I didn’t call Lucy right after receiving her letter. I knew she hated talking on the phone or maybe I wished she had just called me in the first place. I guess I felt like a letter should be replied to with a letter, not a phone call. But then I didn’t have time to write to her, or maybe I didn’t want to. I went to Jeans Jeans Jeans and bought a down-filled parka.
“Better than Canada Goose,” the salesman told me. I spent every penny of the three hundred dollars my mom had e-transferred.
At home I pulled the photo of Lucy with the blackberry smears out of an old notebook and slipped it in the frame of my mirror with her letter just below. I stood there in my parka looking in the mirror and looking at Lucy.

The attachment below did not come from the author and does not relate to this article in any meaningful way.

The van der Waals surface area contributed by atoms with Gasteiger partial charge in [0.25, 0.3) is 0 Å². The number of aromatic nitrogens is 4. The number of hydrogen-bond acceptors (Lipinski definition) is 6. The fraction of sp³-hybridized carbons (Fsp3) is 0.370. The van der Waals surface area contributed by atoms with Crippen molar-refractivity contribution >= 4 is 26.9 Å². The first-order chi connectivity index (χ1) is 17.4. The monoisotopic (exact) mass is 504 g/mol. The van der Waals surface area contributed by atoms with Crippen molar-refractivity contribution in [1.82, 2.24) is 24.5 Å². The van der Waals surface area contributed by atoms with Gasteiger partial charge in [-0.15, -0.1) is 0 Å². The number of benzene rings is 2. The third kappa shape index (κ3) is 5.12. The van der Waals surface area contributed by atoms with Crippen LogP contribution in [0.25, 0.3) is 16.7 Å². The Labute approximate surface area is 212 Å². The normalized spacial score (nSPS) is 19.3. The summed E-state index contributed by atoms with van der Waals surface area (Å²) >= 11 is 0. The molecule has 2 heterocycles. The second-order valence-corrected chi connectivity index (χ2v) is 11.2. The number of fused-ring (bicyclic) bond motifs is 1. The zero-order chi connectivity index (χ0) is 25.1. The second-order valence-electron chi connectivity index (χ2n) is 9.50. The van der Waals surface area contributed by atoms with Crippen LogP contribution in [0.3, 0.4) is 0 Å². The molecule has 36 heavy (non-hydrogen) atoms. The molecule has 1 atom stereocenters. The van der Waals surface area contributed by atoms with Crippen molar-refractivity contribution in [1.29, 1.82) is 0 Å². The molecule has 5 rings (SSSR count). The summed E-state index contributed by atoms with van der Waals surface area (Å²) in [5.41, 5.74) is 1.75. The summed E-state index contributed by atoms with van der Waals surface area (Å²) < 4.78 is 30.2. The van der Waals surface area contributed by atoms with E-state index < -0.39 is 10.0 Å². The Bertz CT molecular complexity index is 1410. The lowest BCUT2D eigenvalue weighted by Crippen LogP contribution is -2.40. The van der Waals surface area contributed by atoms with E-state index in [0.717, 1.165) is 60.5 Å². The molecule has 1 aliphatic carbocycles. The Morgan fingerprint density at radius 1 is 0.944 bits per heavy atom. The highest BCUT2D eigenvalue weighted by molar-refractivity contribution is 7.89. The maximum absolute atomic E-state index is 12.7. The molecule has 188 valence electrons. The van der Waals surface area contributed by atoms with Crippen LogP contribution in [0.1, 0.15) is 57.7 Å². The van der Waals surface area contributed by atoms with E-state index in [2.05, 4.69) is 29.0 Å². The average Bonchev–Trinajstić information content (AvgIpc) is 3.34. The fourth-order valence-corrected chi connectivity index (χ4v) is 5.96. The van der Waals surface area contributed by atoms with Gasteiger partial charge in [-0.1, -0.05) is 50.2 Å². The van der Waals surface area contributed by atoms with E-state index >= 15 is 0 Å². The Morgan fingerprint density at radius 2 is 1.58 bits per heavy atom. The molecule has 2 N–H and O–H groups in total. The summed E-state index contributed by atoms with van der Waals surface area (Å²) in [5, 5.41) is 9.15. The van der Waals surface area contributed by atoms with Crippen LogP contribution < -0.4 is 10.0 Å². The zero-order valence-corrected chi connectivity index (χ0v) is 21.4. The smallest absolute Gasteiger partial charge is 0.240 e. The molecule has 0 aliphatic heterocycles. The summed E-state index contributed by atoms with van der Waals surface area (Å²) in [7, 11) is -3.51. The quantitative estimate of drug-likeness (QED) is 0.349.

Carmella Gray-Cosgrove is a writer from Vancouver, living in St. John’s. Her work has been published in Riddle Fence, nominated by Riddle Fence for the Journey Prize and long listed for the Prism Fiction Award.